(mostly) word meaning during lemma access to (mostly) word form during

Page 93: The Psychology of Learning and Motivation

Speech Errors and Language Production 91

phonological access. The two steps associated with Garrett’s

independent-levels hypothesis are clearly present, but are somewhat blurry

at the edges.

IV. The Function-Content Distinction and Connectionist Learning Theory

A. Neuropsychological and Neuroimaging Evidence

Like the independent-levels hypothesis, Garrett’s function-content hypoth-

esis asserts a sharp distinction in the production process. In Garrett’s frame-

work, content words such as cat are retrieved in two steps: their abstract

forms are inserted into slots in the functional representation and their phono-

logical forms are placed into slots in positional frames. Function morphemes,

such as the or plural s, are not inserted into frame slots; they are part of the

structural representations themselves (Garrett, 1975; Bock & Levelt, 1994;

Lapointe & Dell, 1989). That is why the function items are not typically

involved in substitution or exchange errors.4

The function-content hypothesis is closely related to the widely held view

that function and content items come from diVerent linguistic components:

function items from the syntax, and content items from the lexicon (e.g.,

Gleason, 1961). On this view, function and content items are categorically

distinct, and thus should be represented and processed quite diVerently. A

great deal of evidence supports this position (for reviews see, Bock, 1989;

Dell, 1990; Garrett, 1980). We have already mentioned the diVerences in

speech-error patterns. Another major source of evidence for a function-

content distinction is aphasia. Function and content items are diVerentially

aVected in patient speech. The standard claim centers on the distinction

between anomic and agrammatic speech patterns. Agrammatic aphasics have

more trouble with function than content items, whereas anomic aphasics

exhibit the opposite pattern (Goodglass & Kaplan, 1983).

Agrammatic speech is characterized by the frequent omission of function

morphemes (in languages such as English), along with a reduction of

syntactic complexity and utterance length (e.g., Kolk & Heeschen, 1992;

SaVran, Berndt, & Schwartz, 1989). The dialogue (11) from Goodglass

(1993) is a good example:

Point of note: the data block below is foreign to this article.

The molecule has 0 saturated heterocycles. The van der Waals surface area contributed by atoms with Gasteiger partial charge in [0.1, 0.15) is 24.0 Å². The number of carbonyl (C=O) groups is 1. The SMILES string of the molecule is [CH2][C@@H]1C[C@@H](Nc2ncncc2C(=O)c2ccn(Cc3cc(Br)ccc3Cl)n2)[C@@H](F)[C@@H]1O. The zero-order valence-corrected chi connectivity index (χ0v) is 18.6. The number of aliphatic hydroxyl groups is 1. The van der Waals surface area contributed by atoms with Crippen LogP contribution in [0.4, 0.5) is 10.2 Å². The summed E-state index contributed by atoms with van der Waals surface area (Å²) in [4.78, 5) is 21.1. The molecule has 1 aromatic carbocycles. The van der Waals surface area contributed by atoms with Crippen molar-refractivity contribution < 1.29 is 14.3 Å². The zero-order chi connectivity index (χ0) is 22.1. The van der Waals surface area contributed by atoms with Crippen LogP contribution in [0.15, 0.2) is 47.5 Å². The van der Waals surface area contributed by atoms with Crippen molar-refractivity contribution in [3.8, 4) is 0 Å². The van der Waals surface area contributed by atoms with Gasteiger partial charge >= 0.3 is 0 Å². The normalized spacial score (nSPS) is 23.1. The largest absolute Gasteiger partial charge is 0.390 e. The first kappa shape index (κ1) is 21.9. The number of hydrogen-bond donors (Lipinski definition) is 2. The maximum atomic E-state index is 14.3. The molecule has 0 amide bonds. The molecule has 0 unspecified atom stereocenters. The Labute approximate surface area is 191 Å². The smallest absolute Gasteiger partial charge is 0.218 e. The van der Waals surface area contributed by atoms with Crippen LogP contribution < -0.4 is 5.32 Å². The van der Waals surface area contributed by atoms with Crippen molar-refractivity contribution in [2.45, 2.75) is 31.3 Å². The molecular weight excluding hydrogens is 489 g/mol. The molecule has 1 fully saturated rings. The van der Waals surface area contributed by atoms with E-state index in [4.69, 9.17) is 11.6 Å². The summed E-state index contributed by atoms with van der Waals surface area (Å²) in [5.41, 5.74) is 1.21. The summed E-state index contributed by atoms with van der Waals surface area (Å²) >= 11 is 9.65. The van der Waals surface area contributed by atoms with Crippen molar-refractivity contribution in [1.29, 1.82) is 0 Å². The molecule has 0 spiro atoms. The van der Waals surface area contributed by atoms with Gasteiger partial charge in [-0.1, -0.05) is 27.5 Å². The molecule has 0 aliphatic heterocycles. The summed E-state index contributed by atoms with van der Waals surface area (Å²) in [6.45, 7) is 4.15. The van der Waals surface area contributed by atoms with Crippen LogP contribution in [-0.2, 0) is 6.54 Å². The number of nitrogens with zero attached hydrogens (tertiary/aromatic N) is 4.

4 Pronouns and some prepositions are assumed to be actively inserted into slots at the

functional level and, consistent with this claim, these items do participate in exchange errors.

Page 94: The Psychology of Learning and Motivation

92 Dell and Sullivan

(11) Examiner: Can you tell me about why you came back to the hospital?

Patient: Yes. . . .eh. . .Monday. . .eh. . .dad. . .Peter Hogan and dad. . .hospital

These properties can be quantified through four indices developed by

SaVran et al., the proportion of words that appear in sentences (minimally

NP V), the ratio of nouns to verbs,5 the proportion of words that are

function words, and score that indicates the complexity of auxiliary verbs

that are used. Patient SS, from Breedin, SaVran, and Schwartz (1998) is

agrammatic by all four indices with only 15% of words in sentences (com-

pared to nearly 100% with control subjects), 6.4 noun/verb ratio (1.2 for

controls), 15% function words (56% for controls), and an auxiliary complex-

ity score of 0.13 (1.43 for controls). Moreover, the SS’s speech is quite slow

and labored (17 words per minute) compared to the controls’ rate (132

words per minute).

Anomic aphasia is quite diVerent. Anomia generally means impaired

access to one’s vocabulary. Anomic aphasia, however, refers to a deficit in

which speech is fluent for the most part, but with impaired access mostly to

the content word categories. Anomic speakers often experience blockages

when retrieving substantive words (12), or they may replace these with other

words or nonwords (13) (examples from Goodglass, 1993).

(12) I gave him a. . .Oh God! I know it! I can’t. . .Why can’t I say it?

(13) I had a vord. . .a lord. . . (I had a valve)

Importantly, the speech of anomic aphasics is mostly grammatical, as the

examples above indicate. Anomic patient VP from Breedin et al. (1998), for

example, falls within the normal range on the SaVran et al. (1989) indices of

agrammatism (94% of words in sentences; 1.2 noun/verb ratio; 62% function

words; 1.47 auxiliary complexity).

The contrast between agrammatic patients such as SS and anomic ones

such as VP supports the function-content distinction by presenting a double

dissociation, a situation in which one patient’s disability corresponds to

another’s ability, and vice-versa. Moreover, the association between the loss

of function morphemes and a general loss of fluent grammatical speech in

5 Greater diYculty with verbs than nouns is, to some extent, associated with agrammatism

(Miceli, Silveri, Villa, & Caramazza, 1984; Zingeser & Berndt, 1990). To the extent that this is

true, it is consistent with the fact that verbs are more associated with particular sentence

structures than nouns. However, not all patients with selective deficits in verb production are

agrammatic (e.g., Caramazza & Hillis, 1991).

Page 95: The Psychology of Learning and Motivation

Speech Errors and Language Production 93

agrammatism further supports the association of the function vocabulary

with grammatical processes.6

How sharp is the distinction between function and content items? In

Garrett’s original hypothesis, the function items are part of the structural

frames, and the content items are not. There is no middle ground. However,

as Garrett (1975) and Levelt (1989) have noted, function morphemes are not

all equally void of content. Consider the diVerences between to in I want to